Blind spots in public discussions on family violence

After having hundreds of conversations with men who use family violence, I can’t help but notice when similar blind spots in understanding are echoed throughout public discussions around family violence and the gendered norms that reinforce it. The concept of it being unacceptable for men to hit women is common in many aspects of Australian culture, and is reinforced by statements such as “real men don’t hit women” as expressed by our current prime minister.  Men I work with who have used a range of abusive, controlling behaviours toward their partners frequently use such a narrative to minimise the severity or be dismissive of the impact of their behaviour by stating they would “never hit a woman”, even when other forms of physical violence is present. While well intentioned, the ‘real men don’t hit women’ paradigm has been criticised as reinforcing gender roles as men being dominant ‘protectors’ while simultaneously ignoring the range of violent, controlling behaviours that the men I work with use.

Another example is the common defensive response of ‘not all men are violent’ when a discussion around the gendered dynamics of men’s use of family violence occurs. Insecurities aside, the ‘not all men’ paradigm attempts to frame family violence as existing within individual men who are using physical violence, and states that there are men who do not, therefore cancelling out the need to talk about gender and gendered violence more broadly. Ironically, the ‘not all men’ are violent argument contributes to men’s continued use of family violence by attempting to shut down conversations around the different forms of socially constructed gender roles that perpetuate it.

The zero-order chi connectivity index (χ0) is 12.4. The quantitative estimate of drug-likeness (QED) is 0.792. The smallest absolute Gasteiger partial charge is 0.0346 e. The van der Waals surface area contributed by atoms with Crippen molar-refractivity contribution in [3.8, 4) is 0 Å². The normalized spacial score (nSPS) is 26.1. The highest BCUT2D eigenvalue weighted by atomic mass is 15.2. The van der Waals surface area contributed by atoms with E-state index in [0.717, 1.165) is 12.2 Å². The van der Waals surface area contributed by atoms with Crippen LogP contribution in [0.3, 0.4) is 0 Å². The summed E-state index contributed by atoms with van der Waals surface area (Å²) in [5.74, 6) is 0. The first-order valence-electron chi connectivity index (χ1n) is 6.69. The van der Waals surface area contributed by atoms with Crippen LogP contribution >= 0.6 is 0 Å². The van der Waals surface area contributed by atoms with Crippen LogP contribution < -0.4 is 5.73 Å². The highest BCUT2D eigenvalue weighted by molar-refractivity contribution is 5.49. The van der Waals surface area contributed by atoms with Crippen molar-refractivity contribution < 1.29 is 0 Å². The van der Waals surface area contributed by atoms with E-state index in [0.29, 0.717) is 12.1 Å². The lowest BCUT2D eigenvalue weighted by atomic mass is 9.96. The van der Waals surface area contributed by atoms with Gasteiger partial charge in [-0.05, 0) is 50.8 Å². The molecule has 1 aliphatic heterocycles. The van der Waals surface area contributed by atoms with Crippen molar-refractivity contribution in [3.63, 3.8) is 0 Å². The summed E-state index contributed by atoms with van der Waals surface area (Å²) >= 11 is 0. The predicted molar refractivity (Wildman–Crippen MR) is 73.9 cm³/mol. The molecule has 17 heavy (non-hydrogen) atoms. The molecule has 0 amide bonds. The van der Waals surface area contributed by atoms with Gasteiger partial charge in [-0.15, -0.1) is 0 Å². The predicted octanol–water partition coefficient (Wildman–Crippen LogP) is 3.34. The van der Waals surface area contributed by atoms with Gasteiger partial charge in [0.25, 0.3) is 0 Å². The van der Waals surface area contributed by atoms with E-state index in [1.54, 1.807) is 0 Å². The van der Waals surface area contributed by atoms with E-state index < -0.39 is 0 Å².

These are just a couple of examples of how public discourse can reinforce violence supporting attitudes and beliefs. Likewise, some defensive responses toward public discussion of family violence can often emulate the defensive responses of men who use family violence. Having the ability to discuss how certain aspects of our learned gender identities can reinforce choices of abusive behaviour makes it a lot easier to work toward changing them.

Blind spots in practitioners and advocates who work towards changing men’s family violence

As a practitioner working with men to challenge ideas around aspects of masculinities that reinforce violent behaviour, it is not a giant leap to acknowledge how these same social and cultural forces impact our own beliefs, attitudes and identities. As a male identified counsellor, I carry my own perceived norms and gender identity into the work, along with my own blind spots around how these may impact my personal and professional relationships. As a counsellor inviting clients to challenge their perceived norms of gender roles which  perpetuate family violence, it is important to extend such a critique to my own experience of masculinities. When working with men who have used all forms of family violence it is common for them to tell me “but I’m not a violent guy. I’m a good guy”. This same polarisation of the issue of violence that gets in the way of men changing can be an easy paradigm to slip into myself as a practitioner; to view men’s family violence as an individual issue of my clients, and the trope “I’m not like that, I’m a good guy”. Even some attempts at advocating against men’s family violence will invite me to pledge I am not a violent guy without unpacking what this means on a day-to-day basis. As practitioners, it’s important to strive to be understanding and reflexive of how we construct, How the cultures we move through inform our attitudes, beliefs and identities. By doing so, we can strive to avoid reinforcing the gendered norms in our cultures that inform men’s use of family violence. We will be better placed to invite men to challenge their attitudes, beliefs and behaviours, which commonly get in the way of respectful relationships.